Since last year (2019) … my goal has been to max out this account for the year from payroll deductions at work.

In 2019, I maxed the account out at $19,000.

Now in 2020 … my goal is to max the account out at $19,500.

Note – the maximum contribution limits increased by $500 between 2019 and 2020.

There is no plan to change my contributions to this plan … assuming I stay employed during this economic pullback. So twice a month, I will contribute $815 pre-tax from my paycheck.

The downside is that I already contributed $4,075 this year … which those investments have taken a pounding.

However … the upside is that the remaining $15,425 of investments for the remainder of the year will likely be bought at a discount.

That is the big upside of dollar cost averaging. I am basically spreading my investments out over the course of 12 months (or 24 equal payments … except for the last payment in December will be a little lower).

I strongly encourage you to follow this plan for your retirement accounts right now. Of course, this assumes you are still working and you feel your job is safe.

The most important thing now is staying afloat and keeping your bills paid (like mortgage, food, etc.). But if you can afford to continue contributing or start contributing to a workplace account … it will likely pay big benefits in the future.

I just want to caution though that you MUST have an emergency fund available if you choose to max out your retirement savings accounts right now. What works for my job and current finances may not be the best advice for your situation.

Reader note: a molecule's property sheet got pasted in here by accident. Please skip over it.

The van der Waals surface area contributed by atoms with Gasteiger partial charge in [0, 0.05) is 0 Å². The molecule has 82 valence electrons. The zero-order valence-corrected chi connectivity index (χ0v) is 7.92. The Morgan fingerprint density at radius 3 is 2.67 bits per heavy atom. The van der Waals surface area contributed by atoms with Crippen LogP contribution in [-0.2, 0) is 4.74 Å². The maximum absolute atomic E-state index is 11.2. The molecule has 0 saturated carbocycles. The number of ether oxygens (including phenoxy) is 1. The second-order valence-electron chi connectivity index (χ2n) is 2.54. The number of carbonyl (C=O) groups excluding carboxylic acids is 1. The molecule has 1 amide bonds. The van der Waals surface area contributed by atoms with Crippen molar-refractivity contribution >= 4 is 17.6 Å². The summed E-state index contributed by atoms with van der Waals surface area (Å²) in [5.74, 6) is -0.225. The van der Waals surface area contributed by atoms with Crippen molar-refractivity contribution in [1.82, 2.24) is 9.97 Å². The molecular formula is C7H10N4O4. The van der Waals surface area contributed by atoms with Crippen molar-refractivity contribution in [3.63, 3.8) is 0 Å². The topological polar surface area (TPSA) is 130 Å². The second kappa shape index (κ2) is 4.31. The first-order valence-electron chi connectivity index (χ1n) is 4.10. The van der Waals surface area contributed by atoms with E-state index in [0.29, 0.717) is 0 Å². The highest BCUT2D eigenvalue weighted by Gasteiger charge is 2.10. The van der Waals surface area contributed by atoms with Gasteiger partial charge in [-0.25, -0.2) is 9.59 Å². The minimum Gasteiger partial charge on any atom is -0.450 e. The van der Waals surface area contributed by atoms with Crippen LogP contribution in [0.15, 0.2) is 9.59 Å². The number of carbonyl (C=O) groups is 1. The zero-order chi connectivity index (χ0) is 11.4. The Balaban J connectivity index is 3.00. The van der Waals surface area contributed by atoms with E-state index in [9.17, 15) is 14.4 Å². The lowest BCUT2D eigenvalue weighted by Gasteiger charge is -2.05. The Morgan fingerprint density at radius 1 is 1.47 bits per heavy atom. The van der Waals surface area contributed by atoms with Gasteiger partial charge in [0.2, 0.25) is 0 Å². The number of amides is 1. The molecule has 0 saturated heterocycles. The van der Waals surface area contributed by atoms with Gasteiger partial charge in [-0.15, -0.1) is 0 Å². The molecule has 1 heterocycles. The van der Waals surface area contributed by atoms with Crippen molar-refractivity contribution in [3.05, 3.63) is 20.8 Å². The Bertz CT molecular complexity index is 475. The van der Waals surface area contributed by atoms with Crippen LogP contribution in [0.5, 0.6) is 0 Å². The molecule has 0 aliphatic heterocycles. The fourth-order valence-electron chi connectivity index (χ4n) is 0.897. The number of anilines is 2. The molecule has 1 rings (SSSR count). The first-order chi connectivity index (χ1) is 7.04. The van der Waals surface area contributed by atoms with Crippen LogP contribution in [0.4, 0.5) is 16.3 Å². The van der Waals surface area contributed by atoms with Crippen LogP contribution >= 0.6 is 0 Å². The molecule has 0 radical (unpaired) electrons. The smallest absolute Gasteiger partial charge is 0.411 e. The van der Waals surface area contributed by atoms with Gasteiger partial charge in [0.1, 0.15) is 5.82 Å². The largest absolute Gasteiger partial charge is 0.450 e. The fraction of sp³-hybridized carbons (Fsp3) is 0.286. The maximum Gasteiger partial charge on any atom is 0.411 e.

Staying the Course

As I mentioned earlier … what works for my job and personal finances may not be the best option for you right now.

I feel that I have a mostly stable job as of now (that could change) and have no plans to change up my workplace retirement contributions at this time. If at any point I feel that my job could be cut or our finances change … then I would revisit our contributions.

Looking at the market … I would have likely increased my contributions even more in the current economic climate. However, since I am already maxing out my 457B plan in 2020 and using dollar cost averaging … we will use any extra funds to invest in other accounts … like my Roth IRA and our taxable brokerage accounts.

My first priority is to make sure our family can still cover our basic monthly expenses like our mortgage, utilities, food, and transportation.

As long as my job remains secure … we can continue to max our my 457B contributions each paycheck while allowing my pension contributions to be taken as well.

I believe that by living a frugal lifestyle for several years before this latest crisis has set us up to continue investing in the market downturn. Since we were already planning to max out my workplace retirement accounts in 2020 … there really is nothing to change so we are staying the course for now.

What are your plans to invest in retirement accounts during the COVID-19 pandemic? Are you increasing your contributions or playing it more conservative?